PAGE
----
The next step is to place the negative on the glass plate, film side up. The sensitive zinc plate is put on top of the negative in the frame over a plate of perfectly transparent glass, the sensitized side of the zinc and the film side of the negative being in contact. By means of strong light the image on the negative is imprinted on the zinc. The print on the metal is then developed and fixed, and all parts of the sensitized coating except those affected by the light when the print was made are washed away. The print on the zinc will then be exactly what will be produced by the finished plate, except that it will be reversed, as is the case with all engravings or type used in letterpress printing.
Etching is the next process. A resist to the acid is applied in a powder of resinous quality, known as dragon’s blood. The powder is brushed over the plate and burned in, adhering only to the printed parts of the surface. The plate is then immersed in a nitric-acid bath, frequently equipped with a rocking device. The acid eats away the parts of the plate not protected, leaving the photographic image only in relief and as a printing surface. Several acid immersions may be required to gain the desired depth, and each is described in engravers’ parlance as a “bite.” It is necessary to repeat the powdering process with each bite, as otherwise the acid would eat under the printing lines and possibly obliterate the finer ones altogether if long applied. In the well-etched plate the erosions are tapering in the form of a letter “V”.
When the etching is completed the plate is put under a routing ma-chine, where the surplus metal that has nothing to do with the picture is cut away. The parts that are to show blank are cut deeper to overcome the possibility of printing or smudging the sheet. The routing is accomplished by means of a very rapidly revolving drill, attaining speeds of from 10,000 to 20,000 revolutions per minute.
The final mounting to type height and the expert finishing are all that remain to be done. The duty of the finisher is to compare the plate with the drawing and to eliminate any inaccuracy in routing or imperfection in manufacture.
“Reverse” plates are occasionally used, and in these the printing will appear in white and the background in black. This result is obtained by simply changing the negative to a positive and printing this positive on the zinc plate. This results in a reversing of the printing surfaces on the finished plate.
When very fine line etchings are desired they are made on copper instead of zinc. A change in the etching acids is required and the plates are more costly, but finer results can be obtained, because copper is neither so soft nor so brittle as zinc. When line engravings and halftones are used in combination, as is a common practice, it is better to use copper, as it is more durable and admits of more detail.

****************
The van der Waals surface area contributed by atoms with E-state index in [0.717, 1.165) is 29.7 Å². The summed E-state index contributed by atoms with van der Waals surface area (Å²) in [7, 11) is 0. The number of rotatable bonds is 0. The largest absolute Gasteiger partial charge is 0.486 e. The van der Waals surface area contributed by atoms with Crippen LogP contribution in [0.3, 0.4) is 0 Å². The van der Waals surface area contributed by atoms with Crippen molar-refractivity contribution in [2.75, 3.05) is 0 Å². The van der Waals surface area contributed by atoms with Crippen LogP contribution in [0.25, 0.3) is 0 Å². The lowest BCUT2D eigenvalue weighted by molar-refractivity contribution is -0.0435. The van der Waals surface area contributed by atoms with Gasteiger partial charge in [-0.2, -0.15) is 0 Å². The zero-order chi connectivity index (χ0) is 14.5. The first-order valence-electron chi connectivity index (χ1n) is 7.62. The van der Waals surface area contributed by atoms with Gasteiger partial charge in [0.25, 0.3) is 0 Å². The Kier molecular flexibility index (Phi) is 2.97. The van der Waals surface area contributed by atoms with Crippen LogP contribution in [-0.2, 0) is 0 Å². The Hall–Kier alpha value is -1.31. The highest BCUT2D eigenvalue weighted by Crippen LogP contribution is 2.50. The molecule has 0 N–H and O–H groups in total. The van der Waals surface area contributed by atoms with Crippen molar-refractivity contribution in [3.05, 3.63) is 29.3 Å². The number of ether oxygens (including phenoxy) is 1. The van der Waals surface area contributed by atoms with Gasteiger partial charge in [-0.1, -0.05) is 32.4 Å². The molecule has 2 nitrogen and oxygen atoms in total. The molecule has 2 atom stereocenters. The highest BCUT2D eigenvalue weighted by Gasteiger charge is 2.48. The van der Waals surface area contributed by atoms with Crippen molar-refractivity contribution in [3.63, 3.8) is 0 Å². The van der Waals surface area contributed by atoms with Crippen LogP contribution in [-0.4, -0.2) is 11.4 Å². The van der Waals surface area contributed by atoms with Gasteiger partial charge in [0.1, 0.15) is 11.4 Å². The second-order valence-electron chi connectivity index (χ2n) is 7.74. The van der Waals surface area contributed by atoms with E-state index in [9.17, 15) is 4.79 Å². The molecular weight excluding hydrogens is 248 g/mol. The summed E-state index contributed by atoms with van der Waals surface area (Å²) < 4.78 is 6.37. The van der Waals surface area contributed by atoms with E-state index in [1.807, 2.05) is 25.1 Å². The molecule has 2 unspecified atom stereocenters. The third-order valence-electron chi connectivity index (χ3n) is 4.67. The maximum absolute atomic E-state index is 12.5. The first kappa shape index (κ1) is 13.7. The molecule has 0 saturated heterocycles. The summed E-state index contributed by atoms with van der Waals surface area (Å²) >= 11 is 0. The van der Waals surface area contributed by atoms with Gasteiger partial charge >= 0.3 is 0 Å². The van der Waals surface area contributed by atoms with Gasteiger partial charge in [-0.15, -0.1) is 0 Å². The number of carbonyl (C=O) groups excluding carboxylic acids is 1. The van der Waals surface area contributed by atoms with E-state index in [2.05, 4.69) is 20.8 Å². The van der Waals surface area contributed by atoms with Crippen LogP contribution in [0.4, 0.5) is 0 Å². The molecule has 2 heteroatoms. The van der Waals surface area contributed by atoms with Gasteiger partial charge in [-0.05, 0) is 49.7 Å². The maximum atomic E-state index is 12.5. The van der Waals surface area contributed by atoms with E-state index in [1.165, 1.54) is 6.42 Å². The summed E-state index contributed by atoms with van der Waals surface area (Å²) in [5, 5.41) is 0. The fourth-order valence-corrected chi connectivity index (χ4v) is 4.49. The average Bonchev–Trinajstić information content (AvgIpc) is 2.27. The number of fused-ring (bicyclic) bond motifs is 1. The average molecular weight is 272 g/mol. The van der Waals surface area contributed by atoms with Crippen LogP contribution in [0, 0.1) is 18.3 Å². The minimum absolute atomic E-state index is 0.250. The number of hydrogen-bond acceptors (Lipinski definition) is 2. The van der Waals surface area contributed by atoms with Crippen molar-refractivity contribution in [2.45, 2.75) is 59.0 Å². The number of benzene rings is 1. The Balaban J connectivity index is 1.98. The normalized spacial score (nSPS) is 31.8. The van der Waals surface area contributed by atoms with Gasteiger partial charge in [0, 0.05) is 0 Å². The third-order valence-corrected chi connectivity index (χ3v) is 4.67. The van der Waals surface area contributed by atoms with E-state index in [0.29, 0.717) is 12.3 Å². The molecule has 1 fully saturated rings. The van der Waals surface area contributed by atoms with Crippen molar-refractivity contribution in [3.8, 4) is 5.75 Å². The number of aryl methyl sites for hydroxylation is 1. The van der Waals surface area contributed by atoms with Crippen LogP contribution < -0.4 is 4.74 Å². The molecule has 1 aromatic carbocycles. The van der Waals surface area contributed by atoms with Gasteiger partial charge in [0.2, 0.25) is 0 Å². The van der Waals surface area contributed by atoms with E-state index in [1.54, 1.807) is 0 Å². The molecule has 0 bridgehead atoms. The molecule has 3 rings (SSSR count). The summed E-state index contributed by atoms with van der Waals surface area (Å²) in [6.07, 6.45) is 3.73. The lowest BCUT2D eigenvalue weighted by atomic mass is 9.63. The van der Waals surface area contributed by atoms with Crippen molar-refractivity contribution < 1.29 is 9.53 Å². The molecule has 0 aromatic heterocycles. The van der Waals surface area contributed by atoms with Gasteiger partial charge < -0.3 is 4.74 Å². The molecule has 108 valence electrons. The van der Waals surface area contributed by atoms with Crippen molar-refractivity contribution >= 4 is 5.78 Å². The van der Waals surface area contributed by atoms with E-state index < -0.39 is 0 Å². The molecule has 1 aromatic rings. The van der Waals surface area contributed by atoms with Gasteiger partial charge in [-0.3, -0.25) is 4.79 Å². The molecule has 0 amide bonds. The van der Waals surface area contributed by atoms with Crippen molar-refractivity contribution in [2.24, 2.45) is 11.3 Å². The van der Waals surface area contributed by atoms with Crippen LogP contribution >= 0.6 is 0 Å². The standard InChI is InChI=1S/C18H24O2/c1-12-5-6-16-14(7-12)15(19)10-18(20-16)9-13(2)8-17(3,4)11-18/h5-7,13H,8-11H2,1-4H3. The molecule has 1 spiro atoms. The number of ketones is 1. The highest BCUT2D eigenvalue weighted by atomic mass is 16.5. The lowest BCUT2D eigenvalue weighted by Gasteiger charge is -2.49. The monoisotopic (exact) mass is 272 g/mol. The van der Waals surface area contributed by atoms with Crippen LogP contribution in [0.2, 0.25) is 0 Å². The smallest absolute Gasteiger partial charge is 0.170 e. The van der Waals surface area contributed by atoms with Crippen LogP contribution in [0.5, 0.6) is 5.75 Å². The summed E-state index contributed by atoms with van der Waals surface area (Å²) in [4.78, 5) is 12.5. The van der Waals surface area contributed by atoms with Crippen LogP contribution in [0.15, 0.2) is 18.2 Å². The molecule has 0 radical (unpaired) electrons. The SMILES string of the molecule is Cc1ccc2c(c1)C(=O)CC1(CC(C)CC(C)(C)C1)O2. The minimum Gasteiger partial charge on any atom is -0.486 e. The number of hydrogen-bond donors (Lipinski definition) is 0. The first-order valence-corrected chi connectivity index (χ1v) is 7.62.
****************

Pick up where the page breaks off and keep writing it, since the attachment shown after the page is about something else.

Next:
The line etching may be printed on any kind of paper that will admit of printing, but the rougher the surface of the sheet the heavier the lines in the subject and the deeper the plates should be etched. It is most adaptable to cover and antique text papers. The Ben Day shading machine, named for its inventor, is an accessory of all engraving establishments and may be used to the utmost advantage in relieving the line etching of its limitation of printing only in single tones. Although it has been developed a good many years and is in general use, its possibilities are still unappreciated by many creators of advertising. By the careful use of Ben Day screens it is possible to gain a two- or three-tone effect from a single color, or an almost unlimited number of tones in line color work.
Ben Day shading is a pattern effect made through the use of a screen. An ink impression of the pattern on the film is transferred from the film to the drawing used for copy or to the print made on the actual metal plate before it is etched. There are nearly one hundred and fifty varieties of these patterns, and in a large engraving establishment or studio almost any pattern effect desired may be found. The Ben Day screen or film is a transparent sheet of a gelatin-like substance set in a frame. On the under side of the screen the pattern is engraved.
The actual manipulation of the machine is a technical problem with which all good engravers are familiar. The advertiser and printer are interested mainly in the results to be obtained. In Commercial Engraving and Printing the principal uses of the device are thus summarized:
“This machine may be used to make backgrounds; to make original effects in border designs; to strengthen parts of an illustration by subduing other parts; to soften the unpleasant effect of large lettering and solid backgrounds; to give individuality to advertising layouts; to relieve blank spaces in illustrations; to pro-duce the texture effect of cloth in fashion illustrations, and, in short, for almost any kind of special effect that may be desired.”
It is also very much used in the making of color plates, as by its use several tones of each color may be obtained through only one printing of each color; and by the combination of different tones and the different colors an almost unlimited color variation may be produced.
It is also used for black and white as well as for color plates for newspaper illustrations and for making tint blocks that are to be used in connection with a halftone key plate.
Lithographers use it extensively in making their plates or vignettes, backgrounds and borders, and for color work. It is often used to produce different gradations of color for printing with only one color of ink. For example, if part of the engraving is solid, another part shaded with a heavy film, and still another with a fine film, these three parts will show in the finished print as three different tones of the same color.
For many subjects line illustrations in which shading has been used are better than coarse-screen halftones from wash drawings. The lines in the former are reproduced in their entirety, and the shading added by the machine gives color and body to the picture, while more or less detail is lost in the halftone because of the coarse screen.